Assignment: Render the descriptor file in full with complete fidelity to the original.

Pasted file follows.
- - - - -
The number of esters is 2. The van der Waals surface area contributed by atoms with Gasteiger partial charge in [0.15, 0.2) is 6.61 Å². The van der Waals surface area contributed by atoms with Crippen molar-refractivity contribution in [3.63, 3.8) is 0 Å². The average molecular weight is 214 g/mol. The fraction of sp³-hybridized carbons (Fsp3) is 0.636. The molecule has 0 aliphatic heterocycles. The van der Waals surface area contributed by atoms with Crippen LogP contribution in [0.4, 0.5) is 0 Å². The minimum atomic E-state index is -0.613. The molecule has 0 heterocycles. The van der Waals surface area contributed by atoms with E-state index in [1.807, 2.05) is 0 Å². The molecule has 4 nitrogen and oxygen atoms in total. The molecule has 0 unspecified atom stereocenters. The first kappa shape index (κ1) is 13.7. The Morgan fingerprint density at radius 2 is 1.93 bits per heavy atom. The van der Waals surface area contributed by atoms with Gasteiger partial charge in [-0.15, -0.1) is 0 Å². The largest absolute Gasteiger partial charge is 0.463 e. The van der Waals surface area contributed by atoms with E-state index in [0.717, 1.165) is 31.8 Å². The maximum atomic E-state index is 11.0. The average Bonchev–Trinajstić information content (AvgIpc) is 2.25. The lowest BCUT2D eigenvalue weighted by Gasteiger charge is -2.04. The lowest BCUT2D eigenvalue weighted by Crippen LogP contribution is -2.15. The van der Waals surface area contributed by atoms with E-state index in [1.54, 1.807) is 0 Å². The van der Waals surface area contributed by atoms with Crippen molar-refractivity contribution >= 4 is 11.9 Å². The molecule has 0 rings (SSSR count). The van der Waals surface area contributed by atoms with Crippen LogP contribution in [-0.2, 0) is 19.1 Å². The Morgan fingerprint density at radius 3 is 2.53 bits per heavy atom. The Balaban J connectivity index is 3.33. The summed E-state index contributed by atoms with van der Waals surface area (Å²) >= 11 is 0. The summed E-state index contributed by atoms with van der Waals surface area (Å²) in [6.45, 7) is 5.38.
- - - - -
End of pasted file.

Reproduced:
The number of esters is 2. The van der Waals surface area contributed by atoms with Gasteiger partial charge in [0.15, 0.2) is 6.61 Å². The van der Waals surface area contributed by atoms with Crippen molar-refractivity contribution in [3.63, 3.8) is 0 Å². The average molecular weight is 214 g/mol. The fraction of sp³-hybridized carbons (Fsp3) is 0.636. The molecule has 0 aliphatic heterocycles. The van der Waals surface area contributed by atoms with Crippen LogP contribution in [0.4, 0.5) is 0 Å². The minimum atomic E-state index is -0.613. The molecule has 0 heterocycles. The van der Waals surface area contributed by atoms with E-state index in [1.807, 2.05) is 0 Å². The molecule has 4 nitrogen and oxygen atoms in total. The molecule has 0 unspecified atom stereocenters. The first kappa shape index (κ1) is 13.7. The Morgan fingerprint density at radius 2 is 1.93 bits per heavy atom. The van der Waals surface area contributed by atoms with Gasteiger partial charge in [-0.15, -0.1) is 0 Å². The largest absolute Gasteiger partial charge is 0.463 e. The van der Waals surface area contributed by atoms with E-state index in [0.717, 1.165) is 31.8 Å². The maximum atomic E-state index is 11.0. The average Bonchev–Trinajstić information content (AvgIpc) is 2.25. The lowest BCUT2D eigenvalue weighted by Gasteiger charge is -2.04. The lowest BCUT2D eigenvalue weighted by Crippen LogP contribution is -2.15. The van der Waals surface area contributed by atoms with E-state index in [1.54, 1.807) is 0 Å². The van der Waals surface area contributed by atoms with Crippen molar-refractivity contribution >= 4 is 11.9 Å². The molecule has 0 rings (SSSR count). The van der Waals surface area contributed by atoms with Crippen LogP contribution in [-0.2, 0) is 19.1 Å². The Morgan fingerprint density at radius 3 is 2.53 bits per heavy atom. The Balaban J connectivity index is 3.33. The summed E-state index contributed by atoms with van der Waals surface area (Å²) >= 11 is 0. The summed E-state index contributed by atoms with van der Waals surface area (Å²) in [6.45, 7) is 5.38.